• Green Buildings, Organizational Success and Occupant Productivity   by Judith Heerwagen.—This paper explores the wider context of sustainable design, integrating work from organizational effectiveness and human factors in an effort to broaden our understanding and lay the foundation for future research on the costs and values of sustainable design. At the present time, the conversation is dominated by costs because methods for calculating costs are more highly developed and more readily accepted than methods for assessing benefits and value. A few conclusions:
    • First, green buildings are relevant to business interests across the full spectrum of concerns, from portfolio issues (e.g., resale value of property) to enhanced quality of individual workspaces (through improved ambient conditions).

    • Second, because the potential influence of green buildings is broad, research on green buildings should address a range of outcomes rather than focusing narrowly on just a few. Outcomes of interest to organizations include workforce attraction and retention, quality of work life, work output, and customer relationships.

    • Third, green buildings can provide both cost reduction benefits and value added benefits. The emphasis to date, however, has been on costs, rather than on benefits. The need for more data on value added benefits underscores the importance of studies that focus on these human and organizational factors.

  • The Human Factors of Sustainable Building Design: Post-Occupancy Evaluation of the Philip Merrill Environmental Center, Annapolis, MD  by Judith Heerwagen and Leah Zagreus for the U.S. Department of Energy, 2005.—The report summarizes the findings from a study of the Philip Merrill Environmental Center building in Annapolis, Maryland. The building, which houses the Chesapeake Bay Foundation, was the first LEED Platinum building in the United States. The Occupant Indoor Environmental Quality Survey, a widely used building evaluation instrument developed by the Center for the Built Environment at the University of California at Berkeley, was implemented in November 2004, almost four years after the Foundation moved into the new building. In addition to the survey, a series of interviews and discussion groups were held with staff one year after the move into the new building. This report includes a detailed summary of the survey findings with additional clarification of occupant responses gathered from the interviews and discussion groups.

  • Life-Cycle Cost Analysis (LCCA) by Sieglinde Fuller. National Institute of Standards and Technology, in WBDG. Updated 2008.—Life-cycle cost analysis (LCCA) is a method for assessing the total cost of facility ownership. It takes into account all costs of acquiring, owning, and disposing of a building or building system. LCCA is especially useful when project alternatives that fulfill the same performance requirements, but differ with respect to initial costs and operating costs, have to be compared in order to select the one that maximizes net savings.

  • Occupant Indoor Environmental Quality (IEQ) Survey™ by the Center for the Built Environment, University of California, Berkeley.—Although building occupants represent a wealth of information about how well a building works, they are rarely asked to provide opinions or information on workplace or building issues. Surveys of occupant IEQ satisfaction allow designers, developers, owners, operators and tenants to objectively gauge which building services and design features are working and which are not. In the past, however, paper or telephone-based occupant surveys have been expensive to administer. For this project CBE has developed and implemented a cost-effective, web-based survey with automated, easy to understand reporting. It is currently being implemented in a number of buildings to build up an occupant IEQ database for research and benchmarking.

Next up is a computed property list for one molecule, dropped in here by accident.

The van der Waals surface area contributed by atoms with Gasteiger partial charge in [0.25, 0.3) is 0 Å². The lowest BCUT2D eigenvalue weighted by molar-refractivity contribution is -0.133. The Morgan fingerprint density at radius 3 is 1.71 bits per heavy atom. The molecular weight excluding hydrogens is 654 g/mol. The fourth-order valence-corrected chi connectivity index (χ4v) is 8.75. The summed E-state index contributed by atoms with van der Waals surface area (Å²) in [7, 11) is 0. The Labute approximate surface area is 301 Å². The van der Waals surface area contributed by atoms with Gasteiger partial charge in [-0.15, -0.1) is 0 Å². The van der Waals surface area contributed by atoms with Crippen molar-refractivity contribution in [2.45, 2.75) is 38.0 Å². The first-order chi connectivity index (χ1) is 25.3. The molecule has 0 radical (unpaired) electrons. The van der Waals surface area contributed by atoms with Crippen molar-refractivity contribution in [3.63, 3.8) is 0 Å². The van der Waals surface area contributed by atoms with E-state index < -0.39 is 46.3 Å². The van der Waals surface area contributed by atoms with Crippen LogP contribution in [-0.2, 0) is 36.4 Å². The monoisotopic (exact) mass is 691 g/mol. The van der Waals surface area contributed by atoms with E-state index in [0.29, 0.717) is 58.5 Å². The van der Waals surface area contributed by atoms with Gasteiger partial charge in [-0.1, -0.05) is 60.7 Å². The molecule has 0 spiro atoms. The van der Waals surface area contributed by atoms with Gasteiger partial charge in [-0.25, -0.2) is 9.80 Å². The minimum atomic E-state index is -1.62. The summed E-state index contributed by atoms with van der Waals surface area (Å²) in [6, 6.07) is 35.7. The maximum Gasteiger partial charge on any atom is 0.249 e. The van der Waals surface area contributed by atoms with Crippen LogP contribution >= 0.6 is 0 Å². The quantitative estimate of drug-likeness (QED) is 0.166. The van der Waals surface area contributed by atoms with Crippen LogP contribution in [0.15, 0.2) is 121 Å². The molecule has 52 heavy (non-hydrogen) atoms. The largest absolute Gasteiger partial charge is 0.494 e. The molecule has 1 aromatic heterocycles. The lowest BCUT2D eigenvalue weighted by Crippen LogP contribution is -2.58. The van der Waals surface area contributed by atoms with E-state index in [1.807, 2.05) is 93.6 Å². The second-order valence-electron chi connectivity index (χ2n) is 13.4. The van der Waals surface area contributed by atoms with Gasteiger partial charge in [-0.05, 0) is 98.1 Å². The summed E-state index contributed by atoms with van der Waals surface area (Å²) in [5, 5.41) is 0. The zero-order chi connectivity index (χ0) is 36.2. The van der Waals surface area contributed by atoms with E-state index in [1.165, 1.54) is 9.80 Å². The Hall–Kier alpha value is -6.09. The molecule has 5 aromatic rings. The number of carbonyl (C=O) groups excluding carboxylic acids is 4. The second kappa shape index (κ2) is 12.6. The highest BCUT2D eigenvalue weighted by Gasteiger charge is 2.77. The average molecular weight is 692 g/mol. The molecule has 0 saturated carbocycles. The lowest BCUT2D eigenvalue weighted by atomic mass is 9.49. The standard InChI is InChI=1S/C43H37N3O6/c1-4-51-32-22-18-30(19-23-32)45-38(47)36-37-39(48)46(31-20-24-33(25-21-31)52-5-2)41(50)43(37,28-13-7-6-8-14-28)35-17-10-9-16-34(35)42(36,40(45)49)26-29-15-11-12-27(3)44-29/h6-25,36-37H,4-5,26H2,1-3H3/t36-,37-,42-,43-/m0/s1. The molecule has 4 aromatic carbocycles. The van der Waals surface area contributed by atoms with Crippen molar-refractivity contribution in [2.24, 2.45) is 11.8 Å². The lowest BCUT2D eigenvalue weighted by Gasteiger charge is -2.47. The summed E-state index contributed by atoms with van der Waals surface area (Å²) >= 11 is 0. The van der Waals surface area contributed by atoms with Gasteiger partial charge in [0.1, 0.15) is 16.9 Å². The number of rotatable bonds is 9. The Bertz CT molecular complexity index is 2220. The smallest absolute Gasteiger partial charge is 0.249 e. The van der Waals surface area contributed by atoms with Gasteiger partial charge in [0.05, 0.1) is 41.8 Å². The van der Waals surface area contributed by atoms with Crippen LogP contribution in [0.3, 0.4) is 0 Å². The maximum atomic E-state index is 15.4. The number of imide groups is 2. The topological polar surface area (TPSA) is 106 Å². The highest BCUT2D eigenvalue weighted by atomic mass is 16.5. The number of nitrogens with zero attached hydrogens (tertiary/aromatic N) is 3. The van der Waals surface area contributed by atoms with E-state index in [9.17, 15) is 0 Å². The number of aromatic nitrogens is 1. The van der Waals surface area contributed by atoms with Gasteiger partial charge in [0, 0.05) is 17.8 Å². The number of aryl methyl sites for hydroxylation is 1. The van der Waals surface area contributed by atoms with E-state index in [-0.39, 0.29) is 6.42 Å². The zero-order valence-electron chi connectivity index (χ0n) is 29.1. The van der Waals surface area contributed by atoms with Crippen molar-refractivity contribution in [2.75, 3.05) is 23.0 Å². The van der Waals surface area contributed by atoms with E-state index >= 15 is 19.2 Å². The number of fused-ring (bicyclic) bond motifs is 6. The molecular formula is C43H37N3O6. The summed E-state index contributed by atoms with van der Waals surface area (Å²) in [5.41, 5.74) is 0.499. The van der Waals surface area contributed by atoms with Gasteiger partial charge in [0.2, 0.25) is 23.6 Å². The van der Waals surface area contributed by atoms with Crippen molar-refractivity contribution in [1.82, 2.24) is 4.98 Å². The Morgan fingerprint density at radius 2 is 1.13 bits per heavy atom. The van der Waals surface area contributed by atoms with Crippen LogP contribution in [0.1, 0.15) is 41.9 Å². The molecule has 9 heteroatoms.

• Post-Occupancy Review of Buildings and their Engineering (PROBE) by Partners in Innovation.—PROBE (Post-Occupancy Review of Buildings and their Engineering) was a research project which ran from 1995-2002 under the Partners in Innovation (jointly funded by the UK Government and The Builder Group, publishers of Building Services Journal). It was carried out by Energy for Sustainable Development, William Bordass Associates, Building Use Studies and Target Energy Services. PROBE studies include a review of design intent and site documentation, technical survey (walk-through and spot checks), energy survey with CIBSE TM22 analysis, envelope pressure test, occupant questionnaire survey, management interviews, designers' response, and publication of the results. This link contains a series of PROBE case studies as well as other materials.

  • Workplace 20·20 by the U.S. General Services Administration.—The WorkPlace 20·20 program, established in 2002, is currently testing federal workplaces that have been developed by integrated teams of strategic consultants, organizational scientists, designers, and researchers. Although the clients and contexts vary, the teams work from a common approach. They derive design concepts and solutions from a grounded understanding of the organization, its goals, its current and desired work practices, and the current and emerging work styles of its employees. Each of the current workplace projects is being tested pre and post on a wide array of outcomes developed around the Balanced Scorecard (BSC).

  • The Cost of Green Revisited , Lisa Fay Matthiessen and Peter Morris, Davis Langdon, 2007.

Resources Focused on the Environmental Aspects of Performance

Buildings affect all aspects of our environment—air, rivers and streams, soils, plants and animals, oceans—the visible and invisible network of life on the planet. Reducing the damage caused by buildings—and ultimately creating buildings that are net contributors—is an important goal of sustainable design. As noted under social, health, and community measures, it is often challenging to measure actual effects of a single building.